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3D printer partnership could mean 300 times faster printing

By Stephanie Medeiros     Feb 27, 2014 in Technology
A new partnership between the U.S. Department of Energy's Oak Ridge National Laboratory and Cincinnati Incorporated could mean 3D printing 500 times faster for larger projects about 10 times in size.
Current technology limits the time of a 3D printed project that is larger in size, even when the end result only needs to be a couple of feet. Most printers need a few hours at a time for smaller projects and the bigger 3D printers that promise 3D-printed homes or cars need days to complete everything. However, this current partnership could mean that printing out bigger projects could be sped up 300 to 500 times their current speed, according to GigaOM.
Manufacturer company Cincinnati Incorporated currently has a laser cutting machine that can be outfitted with 3D printing technology to make these claims possible, which is exactly what the partnership will entail with the Oak Ridge National Laboratory (ORNL).
While most 3D printers use plastic wrapped up in spools, called filament, this new type of 3D printer will instead use a polymer in pellet form. The unnamed pellet polymer is more efficient and flexible because it is cheaper than the plastic spools and other filaments used typically with 3D printers. Despite this, polymer isn't a common material to use because of preference in the industry.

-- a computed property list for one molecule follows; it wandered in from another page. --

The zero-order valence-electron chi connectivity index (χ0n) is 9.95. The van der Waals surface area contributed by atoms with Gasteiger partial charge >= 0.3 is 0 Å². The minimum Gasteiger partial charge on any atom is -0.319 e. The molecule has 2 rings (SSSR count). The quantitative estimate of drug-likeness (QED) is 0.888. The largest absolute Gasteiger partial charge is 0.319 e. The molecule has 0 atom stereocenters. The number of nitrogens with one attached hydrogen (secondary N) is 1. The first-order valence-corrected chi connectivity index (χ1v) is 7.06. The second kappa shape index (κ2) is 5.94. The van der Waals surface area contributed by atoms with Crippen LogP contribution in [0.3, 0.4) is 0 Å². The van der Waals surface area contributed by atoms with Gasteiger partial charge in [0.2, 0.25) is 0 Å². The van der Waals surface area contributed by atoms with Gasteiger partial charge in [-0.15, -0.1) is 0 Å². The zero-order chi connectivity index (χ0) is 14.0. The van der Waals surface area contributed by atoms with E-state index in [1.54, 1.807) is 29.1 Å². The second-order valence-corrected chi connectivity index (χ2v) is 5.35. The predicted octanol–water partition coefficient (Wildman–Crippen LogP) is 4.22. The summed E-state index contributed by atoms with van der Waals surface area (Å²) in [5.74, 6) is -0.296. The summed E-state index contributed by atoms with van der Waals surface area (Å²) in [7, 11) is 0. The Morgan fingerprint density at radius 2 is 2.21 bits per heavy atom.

As reported by, the Department of Energy is focusing on several partnerships in order to promote greener technology that is also highly efficient within the United States. On top of the partnership with Cincinnati Inc., there is also another partnership in the works with Local Motors in order to successfully 3D print a greener automobile.
Cincinnati Inc. is most known for their laser cutting machines that were one of the first to include machinery that provides a .001 accuracy for finely tuned projects and have been in business since 1895, collectively shipping out over 55,000 machines.
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